Now that the PlayStation 4 and the Xbox One are both on sale, we are officially in the next-generation of console gaming. For many of you, deciding which one to buy is going to be the toughest shopping decision you’ll make this holiday season.
Buying a console is a highly personal decision, but it’s worth outlining the specific use cases that might tip you one way or the other. While I don’t have a deep loyalty to either Sony or Microsoft, you should know that I bought an Xbox One because it best fit my overall gaming/entertainment needs. You can also check out our occasional gamer guides for the PS4 and the Xbox One if you need more help deciding.
If you’re a hardcore gamer that’s only going with one next-gen system, you’ve probably already settled on a PS4. In the run-up to launch, Microsoft ceded the hardcore territory to Sony in order to go after mainstream appeal, and not much has changed now that both machines are in the wild.
Equivalent games already look better on the PS4 than the Xbox One. Since you’ll be keeping your console around for a few years, that gap will likely widen as developers take advantage of the PS4’s extra computing power. Also, for those of you interested in broadcasting your gameplay, the PS4 includes support out of the box, while Microsoft is still putting the final touches on Twitch streaming support.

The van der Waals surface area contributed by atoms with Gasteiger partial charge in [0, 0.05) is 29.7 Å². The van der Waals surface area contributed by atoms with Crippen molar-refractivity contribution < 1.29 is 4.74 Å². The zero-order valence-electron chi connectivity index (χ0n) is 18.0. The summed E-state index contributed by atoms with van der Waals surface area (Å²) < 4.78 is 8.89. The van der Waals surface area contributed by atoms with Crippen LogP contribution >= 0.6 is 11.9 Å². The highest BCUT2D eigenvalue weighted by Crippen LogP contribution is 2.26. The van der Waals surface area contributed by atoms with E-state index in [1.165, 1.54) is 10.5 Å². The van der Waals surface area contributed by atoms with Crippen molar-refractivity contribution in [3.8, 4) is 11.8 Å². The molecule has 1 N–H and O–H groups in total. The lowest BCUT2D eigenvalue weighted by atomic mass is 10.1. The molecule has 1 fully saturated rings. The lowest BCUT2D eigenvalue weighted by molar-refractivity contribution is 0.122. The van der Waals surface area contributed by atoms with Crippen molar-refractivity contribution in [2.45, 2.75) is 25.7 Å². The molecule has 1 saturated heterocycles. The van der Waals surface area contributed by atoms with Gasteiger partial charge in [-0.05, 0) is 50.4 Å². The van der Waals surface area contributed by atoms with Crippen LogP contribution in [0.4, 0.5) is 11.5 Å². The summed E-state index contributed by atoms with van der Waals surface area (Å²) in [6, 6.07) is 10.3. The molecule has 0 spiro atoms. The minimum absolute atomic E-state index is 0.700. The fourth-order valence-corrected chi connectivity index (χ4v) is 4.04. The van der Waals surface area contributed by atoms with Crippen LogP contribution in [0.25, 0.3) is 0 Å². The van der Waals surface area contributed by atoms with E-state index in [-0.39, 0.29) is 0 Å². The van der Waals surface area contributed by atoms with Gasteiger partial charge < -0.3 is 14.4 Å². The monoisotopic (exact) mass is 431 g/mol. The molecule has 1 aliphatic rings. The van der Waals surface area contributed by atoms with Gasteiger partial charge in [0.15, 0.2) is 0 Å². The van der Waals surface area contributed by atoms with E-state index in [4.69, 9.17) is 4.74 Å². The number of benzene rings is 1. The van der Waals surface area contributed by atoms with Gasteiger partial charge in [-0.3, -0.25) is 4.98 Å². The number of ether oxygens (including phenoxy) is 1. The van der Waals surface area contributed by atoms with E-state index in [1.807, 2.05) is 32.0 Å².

The PS4 also appeals to buyers on a tight budget. If you don’t need the PlayStation Camera, then the $100 price difference is a significant point in Sony’s favor. If you’ve already got an Apple TV or other set-top box, you’re unlikely to get the most out of the entertainment features.
Sony’s launch line-up is weak; its best shots at a killer PS4 exclusive will come next year with Infamous: Second Son and Uncharted. If you’re a fan of the original Infamous titles on the PS3, Second Son should be enough to sway you, and earlier Uncharted titles set the bar for a PS4 version extremely high. Other interesting exclusives coming next year include The Order: 1886 and Drive Club.
The PS4 also includes a few perks, like early access to the Destiny beta, extra gameplay and in-game items. For instance, the PS4 version of Assassin’s Creed IV: Black Flag has a timed exclusive for a few extra missions. These types of benefits aren’t likely to change anyone’s mind on their own, but they do add up.
With its leaner profile and sleeker design, the PS4 beats its rival in the looks department. The Xbox One isn’t exactly an eyesore, but it is huge and boxy. Most of you probably wouldn’t choose a console just based on looks, but we’re not here to judge.
The Xbox One is designed to serve as your living room’s primary media device, so it may be the better option if you’re looking for an all-in-one system. Unlike the PS4, the new Xbox has an HDMI input that can be used for watching live TV.
Microsoft’s offering also includes support for DLNA media streaming, so you can send videos, photo and music to it from other devices. The PS4 doesn’t include it, though Sony has said it is looking into adding it.